One way to think about it is that an optimal agent does everything necessary to get as much reward as possible, but is as non-committal as possible about the specific set of actions it is taking, such that it can change its behavior in the future. An ever simpler way to think about it is that optimizing for long-term entropy means optimizing for long-term adaptability. This way, if a better way of acting presents itself, either within the current episode of learning, or within the training process as a whole, the agent can most easily transition to another policy. The formalism around this approach is referred to as maximum entropy reinforcement learning. As you can probably imagine, it is called this because we want to jointly optimize for long-term reward as well as long-term entropy. This approach is useful under a number of circumstances, all of which related to changes in the agent’s knowledge of the environment, or changes in the environment itself over time. There has been some work to empirically validate this approach as well, as you can see in the figure below. Even in these few Atari tasks, which are stationary, the use of a long-term entropy reward leads to similar or better performance.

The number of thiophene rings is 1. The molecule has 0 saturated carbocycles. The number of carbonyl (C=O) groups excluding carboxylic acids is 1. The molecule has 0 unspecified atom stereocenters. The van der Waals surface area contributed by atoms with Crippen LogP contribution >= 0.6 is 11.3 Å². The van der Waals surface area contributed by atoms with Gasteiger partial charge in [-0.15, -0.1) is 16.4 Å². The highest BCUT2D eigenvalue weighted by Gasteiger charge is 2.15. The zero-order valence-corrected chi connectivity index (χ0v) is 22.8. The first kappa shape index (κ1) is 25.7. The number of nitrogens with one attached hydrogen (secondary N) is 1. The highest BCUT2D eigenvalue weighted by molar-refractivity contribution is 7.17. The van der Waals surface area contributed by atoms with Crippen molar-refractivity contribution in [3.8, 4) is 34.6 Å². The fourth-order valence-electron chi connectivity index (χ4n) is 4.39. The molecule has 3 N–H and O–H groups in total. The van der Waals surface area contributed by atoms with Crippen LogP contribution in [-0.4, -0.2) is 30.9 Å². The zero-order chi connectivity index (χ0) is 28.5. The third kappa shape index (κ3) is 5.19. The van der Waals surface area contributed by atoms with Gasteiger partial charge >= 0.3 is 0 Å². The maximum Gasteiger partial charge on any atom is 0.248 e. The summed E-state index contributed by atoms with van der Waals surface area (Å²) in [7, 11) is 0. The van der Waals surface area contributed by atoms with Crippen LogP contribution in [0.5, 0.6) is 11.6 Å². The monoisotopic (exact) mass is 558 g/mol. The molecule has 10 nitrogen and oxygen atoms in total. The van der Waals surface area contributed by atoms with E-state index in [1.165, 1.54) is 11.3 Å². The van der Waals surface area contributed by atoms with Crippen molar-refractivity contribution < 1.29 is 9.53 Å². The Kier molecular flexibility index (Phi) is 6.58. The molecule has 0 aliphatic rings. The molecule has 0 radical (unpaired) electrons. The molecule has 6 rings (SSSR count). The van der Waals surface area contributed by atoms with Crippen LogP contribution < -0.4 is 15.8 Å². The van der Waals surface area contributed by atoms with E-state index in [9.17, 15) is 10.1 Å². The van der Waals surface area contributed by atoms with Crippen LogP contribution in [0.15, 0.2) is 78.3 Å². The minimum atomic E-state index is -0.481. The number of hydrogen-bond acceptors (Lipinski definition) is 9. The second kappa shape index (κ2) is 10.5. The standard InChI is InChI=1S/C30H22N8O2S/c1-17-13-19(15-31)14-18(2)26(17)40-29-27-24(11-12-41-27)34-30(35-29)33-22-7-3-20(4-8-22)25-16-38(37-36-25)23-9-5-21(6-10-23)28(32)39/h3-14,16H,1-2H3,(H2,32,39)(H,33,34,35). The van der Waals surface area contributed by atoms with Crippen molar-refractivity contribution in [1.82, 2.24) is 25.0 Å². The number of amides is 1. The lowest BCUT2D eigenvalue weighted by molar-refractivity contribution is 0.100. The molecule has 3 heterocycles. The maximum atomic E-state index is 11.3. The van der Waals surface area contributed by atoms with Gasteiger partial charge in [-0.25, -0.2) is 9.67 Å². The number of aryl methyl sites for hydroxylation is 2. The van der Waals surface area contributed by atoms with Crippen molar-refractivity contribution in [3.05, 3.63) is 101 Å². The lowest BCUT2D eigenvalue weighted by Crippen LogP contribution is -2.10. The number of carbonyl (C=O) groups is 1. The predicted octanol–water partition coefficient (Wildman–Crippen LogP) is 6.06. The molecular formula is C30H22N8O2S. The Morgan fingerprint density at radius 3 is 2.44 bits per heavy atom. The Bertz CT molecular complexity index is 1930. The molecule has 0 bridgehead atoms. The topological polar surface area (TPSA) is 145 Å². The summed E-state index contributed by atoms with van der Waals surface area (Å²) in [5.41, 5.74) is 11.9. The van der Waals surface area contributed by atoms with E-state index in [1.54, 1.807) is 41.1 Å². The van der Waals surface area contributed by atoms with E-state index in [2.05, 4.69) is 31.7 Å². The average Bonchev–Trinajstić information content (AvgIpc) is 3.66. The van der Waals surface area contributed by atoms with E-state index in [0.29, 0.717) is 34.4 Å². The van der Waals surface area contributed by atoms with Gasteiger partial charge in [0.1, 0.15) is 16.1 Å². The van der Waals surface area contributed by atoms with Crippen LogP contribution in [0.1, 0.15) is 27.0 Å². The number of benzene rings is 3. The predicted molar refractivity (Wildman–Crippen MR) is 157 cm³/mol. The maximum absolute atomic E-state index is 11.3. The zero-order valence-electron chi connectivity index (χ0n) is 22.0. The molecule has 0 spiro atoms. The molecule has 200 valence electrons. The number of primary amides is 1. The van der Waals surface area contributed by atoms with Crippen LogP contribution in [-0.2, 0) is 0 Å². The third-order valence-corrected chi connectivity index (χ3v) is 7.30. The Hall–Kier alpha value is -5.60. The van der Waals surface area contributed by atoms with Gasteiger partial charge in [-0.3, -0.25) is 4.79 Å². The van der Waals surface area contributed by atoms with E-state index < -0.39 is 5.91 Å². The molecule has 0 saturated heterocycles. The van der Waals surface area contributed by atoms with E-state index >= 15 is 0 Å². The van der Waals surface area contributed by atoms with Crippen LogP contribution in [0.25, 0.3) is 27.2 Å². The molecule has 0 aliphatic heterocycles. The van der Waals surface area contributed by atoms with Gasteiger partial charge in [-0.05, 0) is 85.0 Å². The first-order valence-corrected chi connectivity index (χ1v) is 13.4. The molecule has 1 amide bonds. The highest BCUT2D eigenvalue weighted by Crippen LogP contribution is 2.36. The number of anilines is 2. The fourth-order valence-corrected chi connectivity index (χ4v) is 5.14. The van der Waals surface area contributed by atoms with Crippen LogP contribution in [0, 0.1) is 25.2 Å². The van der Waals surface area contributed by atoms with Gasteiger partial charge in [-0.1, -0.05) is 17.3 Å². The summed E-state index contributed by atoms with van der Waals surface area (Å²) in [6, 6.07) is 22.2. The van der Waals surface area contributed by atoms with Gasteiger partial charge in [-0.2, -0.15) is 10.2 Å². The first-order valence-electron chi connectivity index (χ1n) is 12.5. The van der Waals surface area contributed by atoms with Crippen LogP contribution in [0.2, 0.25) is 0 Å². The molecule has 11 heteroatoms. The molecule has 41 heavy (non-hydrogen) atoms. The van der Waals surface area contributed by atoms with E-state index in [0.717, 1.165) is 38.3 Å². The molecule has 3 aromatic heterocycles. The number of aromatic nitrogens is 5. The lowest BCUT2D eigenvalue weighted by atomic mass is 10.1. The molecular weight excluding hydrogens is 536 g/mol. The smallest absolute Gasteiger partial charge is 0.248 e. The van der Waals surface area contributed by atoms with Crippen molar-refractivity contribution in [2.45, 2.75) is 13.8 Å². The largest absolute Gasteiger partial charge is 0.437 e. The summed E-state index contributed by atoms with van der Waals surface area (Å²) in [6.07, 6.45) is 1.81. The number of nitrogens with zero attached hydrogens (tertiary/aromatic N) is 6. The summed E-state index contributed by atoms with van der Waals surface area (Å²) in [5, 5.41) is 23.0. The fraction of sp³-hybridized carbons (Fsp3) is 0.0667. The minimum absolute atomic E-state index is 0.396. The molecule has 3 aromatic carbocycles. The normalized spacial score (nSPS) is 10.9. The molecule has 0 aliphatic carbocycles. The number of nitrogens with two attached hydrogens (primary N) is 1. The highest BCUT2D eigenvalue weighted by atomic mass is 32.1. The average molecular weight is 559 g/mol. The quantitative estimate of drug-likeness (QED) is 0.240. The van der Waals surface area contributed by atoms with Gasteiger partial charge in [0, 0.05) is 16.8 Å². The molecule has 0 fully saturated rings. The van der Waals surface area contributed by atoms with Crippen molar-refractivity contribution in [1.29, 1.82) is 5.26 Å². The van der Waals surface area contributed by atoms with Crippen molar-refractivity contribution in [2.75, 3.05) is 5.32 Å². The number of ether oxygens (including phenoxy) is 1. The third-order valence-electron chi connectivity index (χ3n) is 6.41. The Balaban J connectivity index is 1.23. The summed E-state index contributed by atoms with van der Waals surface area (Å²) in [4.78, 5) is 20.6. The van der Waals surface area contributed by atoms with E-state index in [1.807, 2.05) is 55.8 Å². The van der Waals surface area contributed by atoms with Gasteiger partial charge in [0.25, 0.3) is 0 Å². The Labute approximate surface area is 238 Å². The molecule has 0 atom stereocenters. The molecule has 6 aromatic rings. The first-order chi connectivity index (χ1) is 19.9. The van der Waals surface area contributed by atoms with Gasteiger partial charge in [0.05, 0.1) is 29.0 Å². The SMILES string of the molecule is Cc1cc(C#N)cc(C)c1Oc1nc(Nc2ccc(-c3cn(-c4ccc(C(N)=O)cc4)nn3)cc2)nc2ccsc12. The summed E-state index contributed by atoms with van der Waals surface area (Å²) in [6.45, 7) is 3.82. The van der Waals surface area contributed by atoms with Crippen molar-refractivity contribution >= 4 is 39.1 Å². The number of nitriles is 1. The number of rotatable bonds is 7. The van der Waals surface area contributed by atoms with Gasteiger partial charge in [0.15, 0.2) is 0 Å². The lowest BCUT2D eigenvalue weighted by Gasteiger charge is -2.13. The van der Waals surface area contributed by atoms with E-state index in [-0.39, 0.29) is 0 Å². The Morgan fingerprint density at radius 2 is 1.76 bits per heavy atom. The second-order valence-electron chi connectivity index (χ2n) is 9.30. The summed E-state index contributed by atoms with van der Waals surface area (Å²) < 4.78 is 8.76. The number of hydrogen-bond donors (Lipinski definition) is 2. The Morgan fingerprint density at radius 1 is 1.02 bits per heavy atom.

Maximum Entropy Policies in Everyday Life
I’d like to argue that this maximum entropy reinforcement learning principal actually applies much more broadly than just to RL, and touches many aspects of our lives as well. In maximum entropy RL, the basic principle is that optimal behavior corresponds to a proper balance between commitment and adaptability. I believe that this applies just as well to life decisions as it does to the behavior of artificial agents.